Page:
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Millennial checklist: An app for everything

Generations: Times have changed and with the new changes comes a change in lifestyles. Millennials must be the most popular generation — what with all the the technology and FOMO  that has engulfed them!

The Ugandan millennial is not your average person; he is full of dreams, hope and ambition. She was raised on a special diet of compliments, cheers, and praises, for even, the most insignificant of achievements. Now she is older, she has graduated into the world of work. She looks forward to changing the world, one step at a time in her humble abode of Najjera.

It is in Najjera that you find the Ugandan millennial. If you cannot catch him in Najjera, look more closely in Kisaasi and Kyanja, at worst, you should not miss them in the areas of Kyaliwajjala. To them, everything qualifies to be called an apartment. Their one-roomed house has now transformed into a studio apartment.

The urban millennial is at the epi-centre of all trends. They are allergic to normal bodabodas, everything is about the app. There is an app for their boda boda, an app for their rolex, an app for their body cycles. Without apps, they are nothing. The Ugandan millennial believes there is an app for every problem they face.

It is for this reason that social media has transformed each of these millennials into mini celebrities. On these platforms, they gain an exaggerated sense of importance. They believe, every problem, can be wished away with nothing but a hashtag. After all, as long as it is trending, as long as people are talking about it, there is this illusionary sense of satisfaction that they are changing the world.

The millennials are rich on Facebook, have years of experience on Linkedin, have travelled the world on Instagram, they are intellectuals on Twitter, cool on Snapchat while still putting up with nyanya mbisi in the dusty town of Bulindo. But then again, what kind of millennial lives in Bulindo and Buwate?

Off to work, the millennial wants the quick ascent. They want the special recognition from human resource. They want the recognition in the pocket, on the platforms, all backed up by a peanut size of hard work. If they put in an hour past the agreed time, they want to be rewarded with a bucket load of overtime pay. The millennial has been programmed to believe they are smarter than their boss. So, she thinks, that she should be paid, as twice more than her boss. The millennial sits and wonders: “I can do what she does.” But one need only ask them: “you can’t even send a simple email, what makes you think you are ready?’

The millennial thinks there ought to be a special HR policy for millennials, one that allows them to open all their social media tabs in the morning, allows them to take naps, work from the beach and have after-work cocktails with the MD. Such is the mind of the millennial. In a few years, thanks to the system, all these ideas will be tampered with by the realities of work.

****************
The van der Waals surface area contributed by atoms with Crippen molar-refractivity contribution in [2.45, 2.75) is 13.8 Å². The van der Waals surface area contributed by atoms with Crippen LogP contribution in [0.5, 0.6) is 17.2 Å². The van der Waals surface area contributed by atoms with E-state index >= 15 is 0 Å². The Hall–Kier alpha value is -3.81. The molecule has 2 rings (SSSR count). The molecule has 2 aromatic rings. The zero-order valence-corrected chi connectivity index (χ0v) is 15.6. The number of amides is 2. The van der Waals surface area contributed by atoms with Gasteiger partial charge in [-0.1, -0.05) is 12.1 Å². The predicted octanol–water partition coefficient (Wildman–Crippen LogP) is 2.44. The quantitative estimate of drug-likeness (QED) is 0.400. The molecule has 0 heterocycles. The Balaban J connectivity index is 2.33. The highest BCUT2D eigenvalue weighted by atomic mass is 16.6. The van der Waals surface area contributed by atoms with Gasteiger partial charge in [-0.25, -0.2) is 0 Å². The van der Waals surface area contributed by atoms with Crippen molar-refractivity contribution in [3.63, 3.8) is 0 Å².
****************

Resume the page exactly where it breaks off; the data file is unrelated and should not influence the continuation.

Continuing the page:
At some point, the millennial will get tired of the boda boda life. How on earth does he even eat a party while still jumping onto a ride-hailing service? It is now time to buy their first car. Banange millennials with Ractics, Passo, and Runx. Can’t you see that traffic jam is killing us already? Can’t you hold on until it is time for a Subaru? You do not want to be driven by a millennial; every moment, you are holding onto dear life. They follow the driving school lessons to the dot. They will indicate at every turn even when it does not count. Then comes the phone addiction. As though someone told the millennials that the stop traffic light is the time to reply WhatsApp messages.

Millennials’ version of going out is chilling at one of the lounges with friends, each head locked onto a phone screen, laughing out loud, then showing the friend their screen, just to say: “here’s what made me laugh.” Then as the millennial friend, you must fake the laugh just so you do not kill the vibe.

It is not a parte until you take out a moment to do a snap or update the WhatsApp status with a short video. The caption should be: “It’s lit here. YOLO. January has nothing on us.” Next morning, the millennial wakes up to a hangover, all surrounded by an empty fridge and a bucket load of laundry.

Spending habits

Do millennials even eat real food? They are stuck on noodles and eggs. In their loaded days, they will swipe and order food from their favourite restaurant. They will call up the laundry lady via one of the apps. It is the life of a millennial, take off their Internet, take off their life.

But what about the filters? Suddenly, every millennial is a graphic designer, slowly covering up their outer ‘beauty’ with layers of make-up and filters. On social media, every female millennial deserves to be crowned the next top model. Millennials over-promise and under-deliver.

It is then time to find out about their music tastes. In Africa, they can only stand Joeboy, Fireboy, Rema (wait a minute, not Hamza’s Rema), before they delve into the states for their other preferences, on Apple Music and Spotify. Everything is competing for the attention of this millennial.

One day, this Ugandan millennial will wake up and realise the man with a hat finally retired. They will wake up with grey hair, reminiscing the days of their youth, spent at a festival, shouting parte after parte while looking for the ka-next influencer gig. Did I forget, every millennial is now an influencer simanya influenza….

To be continued…

N:B: The writer humbly apologises to all the hurt feelings of the millennials, the ones who may rant about being cropped out of this story..

Twitter: @OrtegaTalks

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